- Theft of telephone services in violation of New York Penal Law 165.15(5) when either: (1) the value of items is over $1,000 or (2) when the actor has been convicted of this charge in 5 years, is a Class “E” Non-Violent Felony. As such, this particular charge is punishable by up to 1 1/3 to 4 years in prison. However, sentences of probation, conditional discharge or unconditional discharge are possible.
Crimes Frequently Charged with New York Theft of Services Cases
Frequently, if you are charged with committing a Theft of services, the prosecutor will also charge you with these companion crimes:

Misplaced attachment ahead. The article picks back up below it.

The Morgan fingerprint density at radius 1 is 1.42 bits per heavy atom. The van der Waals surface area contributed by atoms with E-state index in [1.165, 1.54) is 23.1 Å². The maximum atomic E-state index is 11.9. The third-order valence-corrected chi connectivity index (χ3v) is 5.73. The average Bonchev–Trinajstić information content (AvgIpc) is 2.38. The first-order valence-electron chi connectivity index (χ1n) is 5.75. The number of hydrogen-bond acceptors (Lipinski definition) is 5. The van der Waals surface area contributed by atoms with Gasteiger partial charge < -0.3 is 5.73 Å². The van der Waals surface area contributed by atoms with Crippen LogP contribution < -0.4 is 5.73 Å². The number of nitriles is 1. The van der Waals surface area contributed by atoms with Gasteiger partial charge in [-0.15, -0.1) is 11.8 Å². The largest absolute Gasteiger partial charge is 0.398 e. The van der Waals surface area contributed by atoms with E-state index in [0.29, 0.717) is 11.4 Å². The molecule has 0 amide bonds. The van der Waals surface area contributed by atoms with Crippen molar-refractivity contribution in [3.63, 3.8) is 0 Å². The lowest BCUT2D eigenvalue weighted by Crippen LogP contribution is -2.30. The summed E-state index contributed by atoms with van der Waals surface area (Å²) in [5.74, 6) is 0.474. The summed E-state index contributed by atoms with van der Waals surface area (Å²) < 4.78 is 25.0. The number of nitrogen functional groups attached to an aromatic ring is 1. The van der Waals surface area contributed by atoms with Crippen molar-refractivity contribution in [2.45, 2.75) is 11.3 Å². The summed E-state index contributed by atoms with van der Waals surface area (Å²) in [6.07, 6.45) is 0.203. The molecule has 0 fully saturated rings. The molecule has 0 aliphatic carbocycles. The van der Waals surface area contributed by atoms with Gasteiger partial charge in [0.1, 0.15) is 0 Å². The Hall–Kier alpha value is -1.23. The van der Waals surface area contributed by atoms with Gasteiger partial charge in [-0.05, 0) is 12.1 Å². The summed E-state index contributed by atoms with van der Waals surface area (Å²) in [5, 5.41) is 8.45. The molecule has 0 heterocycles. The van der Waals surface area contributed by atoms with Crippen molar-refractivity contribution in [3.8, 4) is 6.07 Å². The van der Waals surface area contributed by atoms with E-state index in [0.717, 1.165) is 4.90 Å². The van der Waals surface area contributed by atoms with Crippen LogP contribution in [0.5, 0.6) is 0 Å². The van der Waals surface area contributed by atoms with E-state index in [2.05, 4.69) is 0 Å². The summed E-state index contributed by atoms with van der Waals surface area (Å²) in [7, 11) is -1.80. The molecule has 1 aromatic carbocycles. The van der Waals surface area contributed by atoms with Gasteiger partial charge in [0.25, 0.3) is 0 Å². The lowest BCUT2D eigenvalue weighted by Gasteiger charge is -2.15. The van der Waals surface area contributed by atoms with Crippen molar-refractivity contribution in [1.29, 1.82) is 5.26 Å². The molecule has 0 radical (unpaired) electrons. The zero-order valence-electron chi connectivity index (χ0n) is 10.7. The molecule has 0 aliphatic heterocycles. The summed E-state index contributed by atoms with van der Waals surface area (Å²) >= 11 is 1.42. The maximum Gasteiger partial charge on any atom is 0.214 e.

Petit Larceny is the stealing of someone else’s property. This charge is a Class “A” Misdemeanor and is punishable by up to 1 year in prison. There is no dollar amount that is required for the value of the property for the Petit Larceny charge. So, this charge could apply to anything from a pack of gum to a luxury car.
Grand Larceny is the stealing of someone else’s property, which is valued over $1,000. It will be a companion charge to Theft of Services, when the value of the unlawfully obtained property or service is over $1,000.
Criminal Possession of Stolen Property
New York Criminal Possession of Stolen Property Charge is the knowing and unlawful possession of someone else’s property. This crime will be charged in a theft of services situation, if there is a physical good, rather than a service that is unlawfully possessed.